Men and women experience history differently. This course explores the way in which
this difference operates and can be located in literature, art, and film.
In our case, the historical event at the heart of our study is the Holocaust. Some
of the questions we’ll tackle include: How do women represent their personal experiences
of trauma (and inherited trauma) in literature? How do films about the war and genocide
portray women (victims and victimizers)? Do monuments and museums do justice (can
they?) to the specificity of the female historical experience? Are there differences
in the way in which female and male documentary filmmakers construct their films to
We will study the representation of the Holocaust through a variety of media and genres:
documentaries, feature films, museum exhibits, oral histories and some of the classics
of Holocaust literature—memoirs, fictions, and graphic novels.
This course introduces students to the major developments in American-Jewish history
from colonial times until the present, with a particular focus on the American South.
We will explore early Jewish immigration to American port cities, patterns of acculturation,
and the formation of various American-Jewish religious and cultural identities. We
will also examine the role of Jews in slave societies, the Civil War and the era of
Reconstruction and, in the twentieth century, in the Civil Rights Movement. These
topics will raise complicated questions about race (especially Black-Jewish relations),
religion, socio-economic mobility, politics, and regionalism.
At times we will zoom in on a particular object produced by, or reflecting, the period
under discussion. Our course thus has a material culture component. The term “material
culture” is expansive and broad. Perhaps the simplest way to define it is that material
culture represents the “things” or “stuff” that we create and use every day, the tangible
products of a culture. This stuff can range from the furniture we use, the clothes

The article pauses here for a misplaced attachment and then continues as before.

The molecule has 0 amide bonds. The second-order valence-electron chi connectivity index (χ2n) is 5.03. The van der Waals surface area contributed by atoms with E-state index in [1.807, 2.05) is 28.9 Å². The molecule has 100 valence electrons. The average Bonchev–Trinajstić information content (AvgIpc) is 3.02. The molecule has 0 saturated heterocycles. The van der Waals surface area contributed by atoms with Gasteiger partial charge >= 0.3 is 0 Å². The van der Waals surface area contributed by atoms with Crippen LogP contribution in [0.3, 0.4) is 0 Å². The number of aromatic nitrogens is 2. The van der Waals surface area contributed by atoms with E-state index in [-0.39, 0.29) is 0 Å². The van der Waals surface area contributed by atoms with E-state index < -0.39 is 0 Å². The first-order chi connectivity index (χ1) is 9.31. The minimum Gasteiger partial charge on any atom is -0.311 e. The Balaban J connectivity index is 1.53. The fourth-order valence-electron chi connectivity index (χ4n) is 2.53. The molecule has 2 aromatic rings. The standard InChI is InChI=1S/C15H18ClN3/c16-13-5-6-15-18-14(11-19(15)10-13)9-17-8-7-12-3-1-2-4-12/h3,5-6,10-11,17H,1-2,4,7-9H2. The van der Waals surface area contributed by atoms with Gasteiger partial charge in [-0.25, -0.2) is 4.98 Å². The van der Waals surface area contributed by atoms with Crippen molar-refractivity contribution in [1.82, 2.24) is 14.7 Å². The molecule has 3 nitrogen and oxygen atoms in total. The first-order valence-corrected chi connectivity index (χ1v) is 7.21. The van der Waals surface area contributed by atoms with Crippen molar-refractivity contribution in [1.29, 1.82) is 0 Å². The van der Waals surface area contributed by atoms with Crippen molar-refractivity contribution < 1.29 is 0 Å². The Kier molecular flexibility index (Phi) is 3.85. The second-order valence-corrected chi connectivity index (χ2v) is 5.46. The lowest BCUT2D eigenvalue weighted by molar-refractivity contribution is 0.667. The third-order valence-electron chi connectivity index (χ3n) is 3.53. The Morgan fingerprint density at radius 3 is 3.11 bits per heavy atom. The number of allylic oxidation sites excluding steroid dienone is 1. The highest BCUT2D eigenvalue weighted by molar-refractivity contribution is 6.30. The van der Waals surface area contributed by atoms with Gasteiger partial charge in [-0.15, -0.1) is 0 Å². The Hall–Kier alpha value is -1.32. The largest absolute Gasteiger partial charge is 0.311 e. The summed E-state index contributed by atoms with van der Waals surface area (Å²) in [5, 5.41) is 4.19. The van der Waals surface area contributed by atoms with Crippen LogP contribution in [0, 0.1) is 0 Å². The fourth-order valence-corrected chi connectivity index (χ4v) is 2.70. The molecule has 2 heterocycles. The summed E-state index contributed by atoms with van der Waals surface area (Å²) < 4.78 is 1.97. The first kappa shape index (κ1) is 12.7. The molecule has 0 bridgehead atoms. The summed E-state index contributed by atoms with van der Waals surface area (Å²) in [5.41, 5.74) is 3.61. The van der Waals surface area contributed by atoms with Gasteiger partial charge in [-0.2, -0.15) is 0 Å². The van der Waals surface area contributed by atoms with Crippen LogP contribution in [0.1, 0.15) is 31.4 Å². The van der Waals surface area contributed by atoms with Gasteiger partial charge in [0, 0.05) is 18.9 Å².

we wear, the buildings we live and work in, even the contents we toss into a USC trash
can. While some of these artifacts may be sophisticated and fashionable, more often
they are quite mundane. Some may be mass-produced while others are vintage and unique.
Some objects embody status and wealth, while others cross class boundaries and are
collectively used, enjoyed, consumed, and stored in attics.
All the “stuff” of material culture – in our case Jewish material culture – has a communicative function; it tells us a great deal about a particular place and time, about the people
who created or used the artifacts, about historical change. Significantly, while material
culture is produced, it equally shapes people’s behavior, ideas, ambitions, and relationships
to others. We will try to identify what specific objects – a Reform synagogue, a cookbook,
a bagel, a Happy New Year postcard, a memorial to the Holocaust – can tell us about
Jewish history in the American South.
An understanding of the African American and Jewish interrelated experiences requires
a basic understanding of the cultural constructs of race, systemic racism, colonization,
assimilation, and activism. By using the interrelated experiences of the African American
and Jewish communities, we will reflect on the how the dominate culture shapes the
school experiences of African- American and Jewish people.
We will study anti-Black racism and antisemitism using the lives of Emmett Till and
Anne Frank as microcosms. We will consider the historical antecedents of the specific
form of each hatred and the contemporary manifestations confronted by the African
American and Jewish communities.
In addition, the course will offer a new paradigm for understanding the impact of
power and privilege in educational settings.
Old Testament prophets, the nature of their prophetic experience, their place in the
life of ancient Israel, their message, and their continuing theological significance.